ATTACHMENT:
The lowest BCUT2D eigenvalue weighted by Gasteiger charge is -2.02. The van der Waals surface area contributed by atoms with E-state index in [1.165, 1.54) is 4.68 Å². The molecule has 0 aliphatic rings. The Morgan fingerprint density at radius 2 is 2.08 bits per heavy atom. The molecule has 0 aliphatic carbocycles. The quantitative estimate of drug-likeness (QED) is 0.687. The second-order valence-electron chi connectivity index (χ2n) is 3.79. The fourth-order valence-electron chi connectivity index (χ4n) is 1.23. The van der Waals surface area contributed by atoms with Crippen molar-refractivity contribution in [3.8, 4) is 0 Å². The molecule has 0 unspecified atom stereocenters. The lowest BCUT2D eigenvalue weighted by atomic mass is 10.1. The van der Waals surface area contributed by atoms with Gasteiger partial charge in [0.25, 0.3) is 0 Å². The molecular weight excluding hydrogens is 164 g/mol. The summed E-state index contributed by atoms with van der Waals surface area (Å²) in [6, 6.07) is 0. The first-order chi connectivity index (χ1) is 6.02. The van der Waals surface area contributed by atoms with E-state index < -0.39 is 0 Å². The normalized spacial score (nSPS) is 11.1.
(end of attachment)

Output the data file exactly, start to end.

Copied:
The lowest BCUT2D eigenvalue weighted by Gasteiger charge is -2.02. The van der Waals surface area contributed by atoms with E-state index in [1.165, 1.54) is 4.68 Å². The molecule has 0 aliphatic rings. The Morgan fingerprint density at radius 2 is 2.08 bits per heavy atom. The molecule has 0 aliphatic carbocycles. The quantitative estimate of drug-likeness (QED) is 0.687. The second-order valence-electron chi connectivity index (χ2n) is 3.79. The fourth-order valence-electron chi connectivity index (χ4n) is 1.23. The van der Waals surface area contributed by atoms with Crippen molar-refractivity contribution in [3.8, 4) is 0 Å². The molecule has 0 unspecified atom stereocenters. The lowest BCUT2D eigenvalue weighted by atomic mass is 10.1. The van der Waals surface area contributed by atoms with Gasteiger partial charge in [0.25, 0.3) is 0 Å². The molecular weight excluding hydrogens is 164 g/mol. The summed E-state index contributed by atoms with van der Waals surface area (Å²) in [6, 6.07) is 0. The first-order chi connectivity index (χ1) is 6.02. The van der Waals surface area contributed by atoms with E-state index < -0.39 is 0 Å². The normalized spacial score (nSPS) is 11.1.